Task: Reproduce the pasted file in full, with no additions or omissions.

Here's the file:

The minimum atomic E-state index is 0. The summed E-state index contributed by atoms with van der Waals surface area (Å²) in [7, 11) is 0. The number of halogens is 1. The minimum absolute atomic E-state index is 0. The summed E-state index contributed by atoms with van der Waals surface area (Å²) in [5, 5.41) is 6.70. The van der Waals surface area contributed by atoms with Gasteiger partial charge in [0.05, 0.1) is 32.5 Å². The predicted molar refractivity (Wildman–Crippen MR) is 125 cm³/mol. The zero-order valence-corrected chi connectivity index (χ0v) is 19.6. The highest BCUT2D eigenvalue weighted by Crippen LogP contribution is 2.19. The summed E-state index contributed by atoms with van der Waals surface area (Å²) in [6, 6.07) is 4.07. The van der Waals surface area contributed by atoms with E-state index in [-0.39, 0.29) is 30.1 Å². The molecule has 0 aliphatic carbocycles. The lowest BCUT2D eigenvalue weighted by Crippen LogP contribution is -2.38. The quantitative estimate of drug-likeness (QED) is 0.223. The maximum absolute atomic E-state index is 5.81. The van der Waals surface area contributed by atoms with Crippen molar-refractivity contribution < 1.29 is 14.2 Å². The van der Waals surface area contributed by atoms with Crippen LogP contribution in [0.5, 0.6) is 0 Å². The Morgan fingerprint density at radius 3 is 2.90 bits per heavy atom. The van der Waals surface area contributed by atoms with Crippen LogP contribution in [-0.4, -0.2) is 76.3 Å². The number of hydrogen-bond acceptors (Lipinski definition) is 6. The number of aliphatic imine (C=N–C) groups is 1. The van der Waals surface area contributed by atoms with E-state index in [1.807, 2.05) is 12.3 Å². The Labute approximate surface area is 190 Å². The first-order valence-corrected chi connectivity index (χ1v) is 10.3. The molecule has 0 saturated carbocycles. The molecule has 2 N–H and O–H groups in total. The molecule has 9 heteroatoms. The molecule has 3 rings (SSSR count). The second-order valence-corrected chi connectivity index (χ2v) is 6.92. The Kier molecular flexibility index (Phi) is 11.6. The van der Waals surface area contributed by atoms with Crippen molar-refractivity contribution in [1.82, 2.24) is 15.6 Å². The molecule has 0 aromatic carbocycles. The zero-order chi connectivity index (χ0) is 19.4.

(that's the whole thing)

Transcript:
The minimum atomic E-state index is 0. The summed E-state index contributed by atoms with van der Waals surface area (Å²) in [7, 11) is 0. The number of halogens is 1. The minimum absolute atomic E-state index is 0. The summed E-state index contributed by atoms with van der Waals surface area (Å²) in [5, 5.41) is 6.70. The van der Waals surface area contributed by atoms with Gasteiger partial charge in [0.05, 0.1) is 32.5 Å². The predicted molar refractivity (Wildman–Crippen MR) is 125 cm³/mol. The zero-order valence-corrected chi connectivity index (χ0v) is 19.6. The highest BCUT2D eigenvalue weighted by Crippen LogP contribution is 2.19. The summed E-state index contributed by atoms with van der Waals surface area (Å²) in [6, 6.07) is 4.07. The van der Waals surface area contributed by atoms with E-state index in [-0.39, 0.29) is 30.1 Å². The molecule has 0 aliphatic carbocycles. The lowest BCUT2D eigenvalue weighted by Crippen LogP contribution is -2.38. The quantitative estimate of drug-likeness (QED) is 0.223. The maximum absolute atomic E-state index is 5.81. The van der Waals surface area contributed by atoms with Crippen molar-refractivity contribution < 1.29 is 14.2 Å². The van der Waals surface area contributed by atoms with Crippen LogP contribution in [0.5, 0.6) is 0 Å². The Morgan fingerprint density at radius 3 is 2.90 bits per heavy atom. The van der Waals surface area contributed by atoms with Crippen LogP contribution in [-0.4, -0.2) is 76.3 Å². The number of hydrogen-bond acceptors (Lipinski definition) is 6. The number of aliphatic imine (C=N–C) groups is 1. The van der Waals surface area contributed by atoms with E-state index in [1.807, 2.05) is 12.3 Å². The Labute approximate surface area is 190 Å². The first-order valence-corrected chi connectivity index (χ1v) is 10.3. The molecule has 0 saturated carbocycles. The molecule has 2 N–H and O–H groups in total. The molecule has 9 heteroatoms. The molecule has 3 rings (SSSR count). The second-order valence-corrected chi connectivity index (χ2v) is 6.92. The Kier molecular flexibility index (Phi) is 11.6. The van der Waals surface area contributed by atoms with Crippen molar-refractivity contribution in [1.82, 2.24) is 15.6 Å². The molecule has 0 aromatic carbocycles. The zero-order chi connectivity index (χ0) is 19.4.